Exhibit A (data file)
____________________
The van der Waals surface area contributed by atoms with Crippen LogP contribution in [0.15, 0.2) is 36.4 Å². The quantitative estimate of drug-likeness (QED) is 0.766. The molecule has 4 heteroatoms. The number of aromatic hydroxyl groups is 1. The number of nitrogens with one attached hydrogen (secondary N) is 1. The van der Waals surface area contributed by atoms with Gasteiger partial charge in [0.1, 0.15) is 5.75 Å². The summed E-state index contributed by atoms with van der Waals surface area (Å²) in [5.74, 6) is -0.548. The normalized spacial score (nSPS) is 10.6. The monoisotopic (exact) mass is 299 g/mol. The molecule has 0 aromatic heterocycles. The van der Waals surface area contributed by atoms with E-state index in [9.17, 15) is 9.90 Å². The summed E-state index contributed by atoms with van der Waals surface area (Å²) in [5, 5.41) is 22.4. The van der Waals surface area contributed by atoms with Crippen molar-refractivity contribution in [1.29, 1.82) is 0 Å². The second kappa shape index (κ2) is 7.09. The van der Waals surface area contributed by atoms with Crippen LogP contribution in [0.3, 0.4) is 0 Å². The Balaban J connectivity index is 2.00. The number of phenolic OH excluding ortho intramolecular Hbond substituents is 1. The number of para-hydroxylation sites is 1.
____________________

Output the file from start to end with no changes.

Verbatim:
The van der Waals surface area contributed by atoms with Crippen LogP contribution in [0.15, 0.2) is 36.4 Å². The quantitative estimate of drug-likeness (QED) is 0.766. The molecule has 4 heteroatoms. The number of aromatic hydroxyl groups is 1. The number of nitrogens with one attached hydrogen (secondary N) is 1. The van der Waals surface area contributed by atoms with Gasteiger partial charge in [0.1, 0.15) is 5.75 Å². The summed E-state index contributed by atoms with van der Waals surface area (Å²) in [5.74, 6) is -0.548. The normalized spacial score (nSPS) is 10.6. The monoisotopic (exact) mass is 299 g/mol. The molecule has 0 aromatic heterocycles. The van der Waals surface area contributed by atoms with E-state index in [9.17, 15) is 9.90 Å². The summed E-state index contributed by atoms with van der Waals surface area (Å²) in [5, 5.41) is 22.4. The van der Waals surface area contributed by atoms with Crippen molar-refractivity contribution in [1.29, 1.82) is 0 Å². The second kappa shape index (κ2) is 7.09. The van der Waals surface area contributed by atoms with Crippen LogP contribution in [0.3, 0.4) is 0 Å². The Balaban J connectivity index is 2.00. The number of phenolic OH excluding ortho intramolecular Hbond substituents is 1. The number of para-hydroxylation sites is 1.